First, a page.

Dry run will fail in this case because it will check if it can install the file located at /tmp/es.deb  which wasn’t previously copied – just checked if the copy was possible.

How we go around this problem is by adding an always_run flag to the tasks we want to run regardless if it is a dry or a regular run – in this case the copy and clean up tasks.

Idempotency test

Idempotency is a fancy word borrowed from maths with a very simple meaning. Basically it means that no matter how many times you paint the wall green – the wall will stay green. In other words another taking of the same action will not have a different outcome when repeated in succession. Idempotency is what separates ad-hoc from production grade Ansible scripts. If I want to install a new utility on my entire infrastructure, and for some reason the script fails after running on 50% of the infrastructure, I don’t want to cherry pick the failed/unconfigured machines, I want to run the same script again, because I will be double sure that the first half is A-OK!

Delayed assertion

Delayed assertion is what a Java programmer thinks of when you mention the word test.

So far we’ve only done smoke tests – tests which tell us if the code has any chance of achieving our result – not if it does achieve.

Idempotency, dry run and syntax tests are easily automated, but the computer won’t know what we want unless we explicitly state our cause.

How the development process looks so far:

  1. You want to have an Nginx web server listening on port 80.
  2. You write an Ansible script that passes all before mentioned tests.
  3. … you come to a sad realization that the only thing you are sure of is that the script you wrote in step 2. does something right, not if it does what you defined in step 1.

How the process should look like:

  1. You put your wish into code.
  2. You write an Ansible script that passes the syntax, dry run and idempotency tests – aiming for the fulmilment of the wish.
  3. You check if the wish you put into code is satisfied.

Putting wish into code in this example would look like this:

  • I want to have an open TCP socket on port 80
  • I want to curl http://localhost:80 and receive status code 200
  • I want to have Nginx started & listening on port 80

Making assertions in Ansible can be done using the script and assert modules.

But why put “delayed” next to assertion?

Let’s say I want to check if all of my tasks needed for installation of Nginx executed properly on the remote machine.

I will execute the dry run test on the remote machine and see if something is different:

If  I get an output from the above command that nothing needs to be changed (in other words – no differences exist) I know that the machine is configured according to my Nginx role and that all tasks were executed.

But who will guarantee that my server is listening on port 80 and returning 200 status codes?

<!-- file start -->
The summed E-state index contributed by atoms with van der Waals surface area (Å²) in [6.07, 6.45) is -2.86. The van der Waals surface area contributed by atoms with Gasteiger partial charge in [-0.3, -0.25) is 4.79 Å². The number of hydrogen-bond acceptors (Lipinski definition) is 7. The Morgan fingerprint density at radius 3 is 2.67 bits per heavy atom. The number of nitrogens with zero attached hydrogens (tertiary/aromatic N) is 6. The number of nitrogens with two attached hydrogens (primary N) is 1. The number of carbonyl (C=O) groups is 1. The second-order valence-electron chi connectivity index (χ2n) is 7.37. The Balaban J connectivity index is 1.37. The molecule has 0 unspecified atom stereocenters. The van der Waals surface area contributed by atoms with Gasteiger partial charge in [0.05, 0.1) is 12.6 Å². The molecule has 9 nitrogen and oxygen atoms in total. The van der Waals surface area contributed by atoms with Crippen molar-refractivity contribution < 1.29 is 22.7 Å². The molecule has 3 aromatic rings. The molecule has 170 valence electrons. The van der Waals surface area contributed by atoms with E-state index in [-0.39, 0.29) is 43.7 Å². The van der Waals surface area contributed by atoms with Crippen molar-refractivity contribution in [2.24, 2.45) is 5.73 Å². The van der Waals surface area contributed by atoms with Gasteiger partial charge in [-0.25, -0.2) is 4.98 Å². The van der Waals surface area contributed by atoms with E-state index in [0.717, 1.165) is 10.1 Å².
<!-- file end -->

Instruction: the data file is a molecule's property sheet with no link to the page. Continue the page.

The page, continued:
The answer can’t be simpler: I will have it checked by Ansible!

The delayed assertion is looking at the outcome and testing if it you can use it after properly doing all the exact steps.

Why delayed? Because we know all the steps work what they are supposed to, but we don’t know if in the bigger picture the purpose is met, we have to delay the test of the bigger picture after we have assembled the smaller bits and pieces.

How to set up Vim on Windows

If you’ve ever tried to achieve comfort working in Vim on Windows, you know what a hassle it can be.

On OS X and *nix, Vim works completely fine in the terminal emulator. Unfortunately there’s not one terminal emulator for Windows that can work good with different color schemes and handle terminal re-sizing well – things that are crucial to comfortable text editor usage.

Install gVim

Let’s start by downloading Vim from the official website.

Make sure that you download the version including the GUI  (gvim).

After the installation is complete, start up gVim to be presented with this atrocity:


Every Vim command you are familiar with is here, but the toolbars, the font, the colors – everything is wrong.

Chip away the ugly UI

gVim is configured in the same way as on any *nix system, using the ~/.vimrc file located in your home directory.

Let’s open up gVim and enter the following command: :e ~./vimrc

Now we’re ready to start punching our preferences into the configuration.

First thing we’ll do is set the encoding to UTF-8 to properly display international characters:

Next we'll hide the ugly toolbar:

Let’s be honest, we don’t need the menu either:

If you don’t use scrollbars for navigation, we can hide them as well:

Hit :x  to write the configuration and exit gVim, so that we can start it again with the applied configuration.

It should now have a much cleaner look:

Install custom fonts

Download and install fonts of your choice from the powerline-fonts repository on I recommend downloading it from this repo because of compatibility with the powerline & airline vim plugins. My personal favourite is the Hack font.

To set the downloaded font as the default we need to open up .vimrc one more time and type the following:

Make sure to replace [font-name] and [font-size] with your preferences.

And you’re ready to start typing away!